This brings me to another self-help book that I recommend: Steven Pressfield’s The War of Art. In this short but actually helpful book, Pressfied comes back again and again to the same theme: Whatever calling you are most resisting is probably the calling you should be following. For me personally, I can immediately think of two such callings. The one I’m going to discuss today is: writing. Once I get into the groove of writing regularly, it feels nice and natural, but I very easily fall out of that groove and once out, it’s very hard to get back in.

So it comes as a surprise that I have lately been having more ideas that I know what to do with. This is a nice problem, but it does lead to too many irons in the fire and not enough finished products coming out. I get started on one thing, then another thought occurs to me (usually  when walking or trying to sleep) and I plunge into that one. The result is a whole slew of works in progress. I’m writing the present blog post as a sort of placeholder—something to dash off by way of explanation as to why my recent posts have been more erratic and eclectic than ever.

I’m no longer resisting; I’m giving in fully. I’m letting my muse run amok for a while. Stick with me; it could be fun!

 

Why Create?

Aladdin

“Why does man create?” Probably the first time I heard this question was in grade school art class. The teacher showed us a short film called Why Man Creates by Saul Bass. A couple years later, a different teacher in a different class showed us the same film. There may have even been a third viewing. I loved it every time, even though I didn’t understand most of it.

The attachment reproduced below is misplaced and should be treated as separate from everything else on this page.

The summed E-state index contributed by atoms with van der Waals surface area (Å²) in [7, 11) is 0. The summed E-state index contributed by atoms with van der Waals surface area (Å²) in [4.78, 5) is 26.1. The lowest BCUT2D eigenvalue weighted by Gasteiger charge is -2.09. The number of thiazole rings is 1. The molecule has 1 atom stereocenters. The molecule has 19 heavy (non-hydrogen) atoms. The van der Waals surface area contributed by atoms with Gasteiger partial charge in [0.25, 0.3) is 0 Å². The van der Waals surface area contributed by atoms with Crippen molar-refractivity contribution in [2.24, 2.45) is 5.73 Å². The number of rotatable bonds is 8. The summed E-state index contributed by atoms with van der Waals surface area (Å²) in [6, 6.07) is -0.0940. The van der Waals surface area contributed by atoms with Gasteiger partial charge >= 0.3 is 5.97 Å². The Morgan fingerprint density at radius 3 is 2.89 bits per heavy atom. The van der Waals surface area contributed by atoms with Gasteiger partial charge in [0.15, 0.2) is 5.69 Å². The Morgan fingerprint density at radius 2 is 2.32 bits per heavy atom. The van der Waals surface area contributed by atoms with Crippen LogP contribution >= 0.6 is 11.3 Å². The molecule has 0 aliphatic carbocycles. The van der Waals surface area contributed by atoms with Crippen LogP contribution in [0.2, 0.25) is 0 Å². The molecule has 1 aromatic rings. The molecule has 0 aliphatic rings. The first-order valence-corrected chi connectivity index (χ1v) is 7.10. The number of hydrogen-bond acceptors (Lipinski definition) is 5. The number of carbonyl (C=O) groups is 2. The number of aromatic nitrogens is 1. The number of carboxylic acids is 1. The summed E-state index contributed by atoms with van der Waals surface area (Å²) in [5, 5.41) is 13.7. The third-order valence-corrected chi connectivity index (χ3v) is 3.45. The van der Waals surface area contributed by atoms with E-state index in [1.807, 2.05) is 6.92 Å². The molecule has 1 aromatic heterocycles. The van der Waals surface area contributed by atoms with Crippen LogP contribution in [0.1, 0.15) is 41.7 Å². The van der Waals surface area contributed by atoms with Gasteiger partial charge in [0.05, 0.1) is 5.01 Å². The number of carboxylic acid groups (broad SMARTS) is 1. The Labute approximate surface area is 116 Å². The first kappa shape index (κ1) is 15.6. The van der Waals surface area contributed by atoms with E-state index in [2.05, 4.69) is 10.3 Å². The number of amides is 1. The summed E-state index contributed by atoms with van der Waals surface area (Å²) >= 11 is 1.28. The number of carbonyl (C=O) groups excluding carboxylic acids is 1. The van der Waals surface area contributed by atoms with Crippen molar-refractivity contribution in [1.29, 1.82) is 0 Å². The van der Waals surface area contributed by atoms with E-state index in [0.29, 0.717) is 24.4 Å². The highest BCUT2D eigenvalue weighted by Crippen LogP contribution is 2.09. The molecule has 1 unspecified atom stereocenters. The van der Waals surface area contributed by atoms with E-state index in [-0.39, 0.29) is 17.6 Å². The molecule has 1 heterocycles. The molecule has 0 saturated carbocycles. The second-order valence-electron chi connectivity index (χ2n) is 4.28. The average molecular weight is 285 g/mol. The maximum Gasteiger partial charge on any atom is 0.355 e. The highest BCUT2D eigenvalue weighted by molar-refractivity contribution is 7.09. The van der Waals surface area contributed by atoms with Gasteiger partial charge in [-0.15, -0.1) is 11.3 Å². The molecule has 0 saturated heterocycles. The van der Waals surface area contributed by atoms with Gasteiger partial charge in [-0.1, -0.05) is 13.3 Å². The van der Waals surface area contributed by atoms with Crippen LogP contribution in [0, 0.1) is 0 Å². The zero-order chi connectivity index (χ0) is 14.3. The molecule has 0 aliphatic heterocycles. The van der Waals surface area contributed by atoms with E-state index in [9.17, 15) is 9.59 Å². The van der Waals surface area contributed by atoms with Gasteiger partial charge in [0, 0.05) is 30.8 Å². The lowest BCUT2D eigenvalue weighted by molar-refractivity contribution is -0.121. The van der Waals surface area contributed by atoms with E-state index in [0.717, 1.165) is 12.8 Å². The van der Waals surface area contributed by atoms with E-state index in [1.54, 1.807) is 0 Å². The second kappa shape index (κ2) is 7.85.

Several years ago, I reconnected with this brilliant little movie, and I have watched it probably at least once a year ever since. It was made in 1968, and it is definitely of its time (witness the title), yet it still resonates with me. Why do we humans create?

I started composing when I was quite young, and have copyrighted several hundred original songs. Most of them are terrible. Likewise, I have tried my hand at visual art and also writing for the stage. Again: rather terrible. But I still do it. A palm reader once told me I have almost no innate creativity. My level of success as a creative artist would seem to bear this out. Perhaps that is why I have a bit of an obsession with other obsessed but untalented artists. (Please understand that I am writing this with a good portion of tongue in cheek. I admire anyone who creates original work, and dislike almost everything about the term “talented.” A better way of describing these people—modestly including myself—would be “non-traditionally talented.”) Check out In the Realms of the Unreal, about artist Henry Darger for an extreme example.

Why did I stat this blog? To quote Tevye, “I’ll tell you; I don’t know.” I know it’s a creative outlet, but why I need such a thing is a mystery. I’ll give the last word to Why Man Creates:

“Yet among all the variety of human expression, a thread of connection, a common mark can be seen: that urge to look into oneself and out at the world and say, ‘This is what I am. I am unique. I am here. I am!’”